Armstrong touted Coinbase’s efforts at remaining in line with US compliance, while calling for regulatory clarity in the sector.
The CEO of Coinbase Brian Armstrong has commented on Binance’s regulatory issues, particularly Changpeng Zhao’s decision to step down as CEO. The Coinbase chief took to X to explain the exchange’s decision to follow rules and ensure compliance to build a “generational company that stood the test of time”.
Armstrong continued, noting that Coinbase got the appropriate licenses and hired compliance and legal teams to indicate that the brand prioritized earning customers’ trust and following rules. He added that the exchange became a public company in 2021 to “increase transparency and raise the bar on trust.” Unfortunately, following the rules meant that Coinbase could not expand as quickly as expected, and had to go through financial and other difficulties to maintain compliance.
The Coinbase CEO then seemed to shade Binance a little, pointing out that the exchange’s compliance approach was right. Referring to the circumstances that forced Zhao to step down, Armstrong wrote:
“Today’s news reinforces that doing it the hard way was the right decision. We now have an opportunity to start a new chapter for this industry. We took a lot of arrows operating here in the US due to the lack of regulatory clarity, and my hope is that today’s news serves as a catalyst to finally achieve that.”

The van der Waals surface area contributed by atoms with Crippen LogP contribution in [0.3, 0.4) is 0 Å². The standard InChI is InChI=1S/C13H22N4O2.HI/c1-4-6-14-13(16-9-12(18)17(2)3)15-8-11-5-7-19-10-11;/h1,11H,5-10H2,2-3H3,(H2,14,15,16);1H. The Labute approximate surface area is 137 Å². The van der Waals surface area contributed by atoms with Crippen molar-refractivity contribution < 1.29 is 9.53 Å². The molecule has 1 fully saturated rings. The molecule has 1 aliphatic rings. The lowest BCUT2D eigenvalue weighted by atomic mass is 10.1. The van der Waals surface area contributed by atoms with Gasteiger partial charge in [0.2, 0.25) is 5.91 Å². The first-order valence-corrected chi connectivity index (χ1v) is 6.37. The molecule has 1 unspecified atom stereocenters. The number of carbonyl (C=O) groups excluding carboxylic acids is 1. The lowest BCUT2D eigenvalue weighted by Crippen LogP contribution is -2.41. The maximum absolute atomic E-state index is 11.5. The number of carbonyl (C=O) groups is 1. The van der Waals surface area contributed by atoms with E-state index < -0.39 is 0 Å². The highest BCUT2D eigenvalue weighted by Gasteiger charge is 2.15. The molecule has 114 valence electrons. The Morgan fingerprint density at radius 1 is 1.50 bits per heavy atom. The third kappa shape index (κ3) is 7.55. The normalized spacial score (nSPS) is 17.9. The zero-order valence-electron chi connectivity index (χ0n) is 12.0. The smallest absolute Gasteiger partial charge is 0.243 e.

Armstrong Posts Coinbase Compliance Efforts as CZ Steps Down as Binance CEO
The Coinbase CEO’s post came less than an hour before Zhao confirmed his decision to step down. As part of a deal involving Zhao pleading guilty to charges in Seattle federal court, the former CEO stepped down while Binance agreed to pay $4.3 billion in fines to the US Department of Justice (DoJ).
Armstrong however seemed to take shots at the problems with regulatory clarity in the US. According to the post, Americans should be able to enjoy crypto and blockchain under US law without running to unregulated agencies. Nevertheless, he expressed optimism, promising that Coinbase will stay in the country and see the US “eventually get this right”.
Armstrong has previously stated that most American investors have gone offshore. In a post last year, the Coinbase CEO said that 95% of trading activity went offshore because the SEC has not provided regulatory clarity. Armstrong was responding to a post from US Senator Elizabeth Warren describing most of the crypto industry as “smoke and mirrors” following the FTX collapse last year. Armstrong said it was unreasonable to punish US companies for the SEC’s failure to provide clarity, especially since “FTX.com was an offshore exchange not regulated by the SEC.”
Coinbase has locked horns with US regulators and is in a legal battle with the SEC. In June, the SEC indicted Coinbase in a New York federal court, claiming the exchange is operating as an unregistered national securities exchange and broker. The news spread only a few hours after the SEC also sued Binance for violating several rules.
Coinbase previously pointed out that none of its assets qualify as securities. Last month, the exchange challenged the regulator’s interpretation of securities and accused it of overstepping its authority.